If you visit Corbiere Lighthouse and hear an alarm when you are on the causeway - make your way back to the mainland! The alarm means the tide is on its way in. In fact, a good tip is to avoid any causeway in the Channel Islands if any part of it is starting to get covered with water. The tide comes in extremely quickly, and you may well find yourself stranded. The currents and rip tides are also extremely strong in some areas. Always check the tide times before visiting certain beaches, as they can get completely covered at high tide.
Driving in the Channel Islands can be quite tricky - the road tend to be quite narrow, and some of the road signs may be unfamiliar. Pay attention to the speed limits! The maximum speed limit is 35 miles (56 km) per hour, in some places, it is even less, as little as 15 miles (24 km) per hour on country lanes. If you are caught speeding, you will be fined! The minimum age to hire a car is 20.
While cycling is a very popular way of getting around, some of the routes inland are extremely hilly. If you are somewhat out of shape, you may spend more time pushing your bike up hills than riding it!
Remember that both Herm and Sark are traffic-free! Herm is small enough that it can be walked around quite easily, and there is Avenue Cycle Hire, a shop that hire bicycles on Sark. It can be found on top of the hill that leads from the harbor.
If you happen to be visiting the Channel Islands in October or early November, take advantage of the Tennerfest, when Michelin-star restaurants offer set menus at the bargain price of £10 - £17.50 at more than 170 participating restaurants.
Many areas in the Channel Islands are areas of Special Scientific Interest, and the plants are protected. It is illegal to pick or uproot these plants, and you may be prosecuted if caught doing so.
The beaches in the Channel Islands are among the most magnificent in the world, partly due to the fact that people take good care of them. When visiting, please remember not to leave your litter behind, and if you happen to see something lying around - act like the locals and pick it up! It will be much appreciated!
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201 Squadron Museum; ACI; Adonis Pool; Aer Lingus; Alderney; Alderney Airport; archipelago (5); area of Special Scientfic Interest; Area of Special Scientific Interest; Are Lingus; Atlantic Ocean (2); Atlantic Wall; Aurigny Air; Aval du Creux Hotel; Bailiwick of Guernsey; Bailiwick of Jersey; Balliwick; beaches (3); Beaches and sun (11); Belvoir Bay; bike tour (6); blonde hedgehog; Blue Islands; bottle nose dolphins; Braye Beach Hotel; British Airways; British Crown Dependencies; Burhou; Burhous; Burhous Island; Captive Island Museum; car-free island; castle (7); Castle Cornet; catamaran; causeway (3); caves; Channel Islands; Charles Hugo; Cliff (5); cliffs (3); climbing (9); Cobo Bay; Cobo Bay Hotel; Colin Soudain; Condor Ferries; Conservation area (5); conservation center; conservation centre; Corbiere lighthouse; cormorants (2); Cornet Castle Museum; Cornet Rock; cycling (4); Dark Sky island; driving; Durrell Wildlife Conservation Trust; Durrell Wildlife Park; echo parakeet; ecosystem (3); endangered species; English Channel; entrance visa requirements; Europe (2); fauna; Fermain Bay; ferry (2); flora; FlyBe; Fort Grey; fortification (4); fortifications; France (7); GCI; Gerald Durrell; German Underground Hospital; Gorey; Greater Sark; Grouville; Guernsey; Guernsey Airport; Guernsey Aquarium; Gulf Stream; harbour; Hauteville House; Herm; Hideaway and retreat (7); Hiking (17); history (31); HMS Sprightly; horse-drawn carriage; horse-drawn carriage trip; Island (8); Island of Herm; isthmus; JER; Jersey; Jersey Airport; Jersey Kayak Adventures; Jersey War Tunnels; kayaking (4); La Coupee; La Hougue Bie; La Houque Bie; Landscape (17); La Rocque; La Seignurie; La Vallette; Le Lande du Ouest; Le Lande du Quest; Les Ecrehous; Les Landes; Les Quennevais Dunes; L'Horizon Hotel & Spa; lighthouse; Little Sark; Lufthansa; Mallorcan midwife toad; Maritime Museum; Martello Tower; Mauritius kestrel; Mermaid Pub; Militia Museum; Mont Orgeuil; Mont Orgeuil Castle; Moonwalk; Moonwalking; Moulin Huet; Moulin Huet Bay; Mount Pride; Natural wonders (14); Nature park (10); Neolithic (2); Neolithic burial chamber; Noon Day Gun; Normandy; Off the beaten path (8); Outdoor and adventure (9); Petit Port; pink pigeon; Plemont Beach; Poole; Portsmouth; promontory; Ramsar Convention; Ramsar site; Ranoir; reef; Renoir; Rest and relaxation (8); Rocquaine Bay; Romance (6); Royal Guernsey Light Infantry Museum; sailing; Saints Bay; Sark; scenic routes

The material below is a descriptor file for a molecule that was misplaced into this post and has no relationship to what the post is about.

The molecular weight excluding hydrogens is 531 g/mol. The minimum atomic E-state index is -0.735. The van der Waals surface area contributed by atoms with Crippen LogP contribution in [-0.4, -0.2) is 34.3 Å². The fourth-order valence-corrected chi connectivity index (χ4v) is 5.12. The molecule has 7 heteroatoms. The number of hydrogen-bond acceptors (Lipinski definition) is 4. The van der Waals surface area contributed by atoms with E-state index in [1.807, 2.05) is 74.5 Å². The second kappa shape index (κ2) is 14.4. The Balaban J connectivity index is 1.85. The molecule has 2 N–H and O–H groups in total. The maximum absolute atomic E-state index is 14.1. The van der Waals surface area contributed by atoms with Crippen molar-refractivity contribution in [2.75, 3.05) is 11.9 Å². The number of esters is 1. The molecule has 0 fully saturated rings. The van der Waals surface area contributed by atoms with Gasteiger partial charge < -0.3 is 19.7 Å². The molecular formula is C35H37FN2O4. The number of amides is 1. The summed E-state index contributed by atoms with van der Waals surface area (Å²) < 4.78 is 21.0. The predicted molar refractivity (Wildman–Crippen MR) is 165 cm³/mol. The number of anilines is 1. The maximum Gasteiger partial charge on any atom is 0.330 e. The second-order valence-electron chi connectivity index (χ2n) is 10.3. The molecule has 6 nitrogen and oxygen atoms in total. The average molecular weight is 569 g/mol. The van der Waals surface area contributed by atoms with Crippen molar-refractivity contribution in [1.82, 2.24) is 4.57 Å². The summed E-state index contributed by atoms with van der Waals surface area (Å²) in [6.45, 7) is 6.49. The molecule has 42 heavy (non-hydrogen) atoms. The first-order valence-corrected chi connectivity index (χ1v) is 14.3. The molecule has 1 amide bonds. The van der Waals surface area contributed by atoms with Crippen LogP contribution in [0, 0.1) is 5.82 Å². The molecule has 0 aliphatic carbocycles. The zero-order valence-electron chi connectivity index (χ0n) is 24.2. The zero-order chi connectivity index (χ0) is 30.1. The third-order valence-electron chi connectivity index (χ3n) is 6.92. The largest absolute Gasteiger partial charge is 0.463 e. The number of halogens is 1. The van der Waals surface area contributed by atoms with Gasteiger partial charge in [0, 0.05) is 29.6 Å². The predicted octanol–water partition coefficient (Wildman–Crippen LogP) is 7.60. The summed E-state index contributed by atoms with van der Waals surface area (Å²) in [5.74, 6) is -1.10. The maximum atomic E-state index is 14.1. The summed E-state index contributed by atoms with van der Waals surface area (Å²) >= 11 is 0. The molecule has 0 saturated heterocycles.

ancient architecture; seals; Second World War; Seigneur of Sark; Seymour Tower; Shell Beach; Shell Garden; Shipwreck Museum; smugglers islands; Special Scientfic Interest; SSI; SSSI (4); St. Anne; St. Anne (town of); St. Brelade's Bay; St. Brelade's church; St. Helier; St. Lawrence; St. Peter Port; sunbathing (2); swimming (3); Tennerfest; The Channel Islands; The Guernsey Aquarium; tidal island; tides; traffic-free; Trident Ferry; UK Border Agency Website; United Kingdom (7); Vazon Bay; Venus Pool; Vermontborg; Victor Hugo; Visa National; visiting historical sites; walking (4); Water sport (6); wetlands (2); Weymouth; Wild life (4); World War II
Aer Lingus - Cheap Flights to and from Dublin, Europe, UK & USA
Alderney, The Channel Islands
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Aval du Creux Hotel
Avenue Cycle Hire
Blue Islands - Jersey Flights, Guernsey Flights, London, Manchester, Bournemouth
Braye Beach Hotel, 4 Star Alderney Hotels, Channel Islands
Braye Hire Cars - hire cars in Alderney, Channel Islands
British Airways Official Web Site
Condor Ferries: Ferries to France, St. Malo, Brittany, Jersey, Guernsey and UK
Direct Ferries - Ferry Crossings UK to Ireland, France, Spain, Holland and more
Durrell Wildlife Conservation Trust
Flybe UK - Cheap Flights & Budget Flight Tickets |
Guernsey Hotels - The Cobo Bay
Guernsey Museums and Galleries
Guernsey's Official Victor Hugo Website
Hand Picked Hotels
Island Coachways - Guernsey Buses, Coach Hire, Coach Tours and 4x4 Hire
Jersey.com - Meet the Locals
Jersey Kayak Adventures
Jersey Walk Adventures
Jersey War Tunnels
JerseyWeb Jersey, Channel Islands
Manche îles express - Séjour à Jersey, voyage à Guernesey
myBus Connex Jersey
News, Sport and Information from the Island of Jersey
Official Web Page of Isle of Sark Shipping Company Ltd
Sark Carriages - Islands of Sark Carriage Tours
Sark - Isle of Sark, Channel Islands
The Map Shop - Climbing Guides, Kompass Maps, Michelin Maps, Online, UK
Visit Guernsey - Guernsey Channel Islands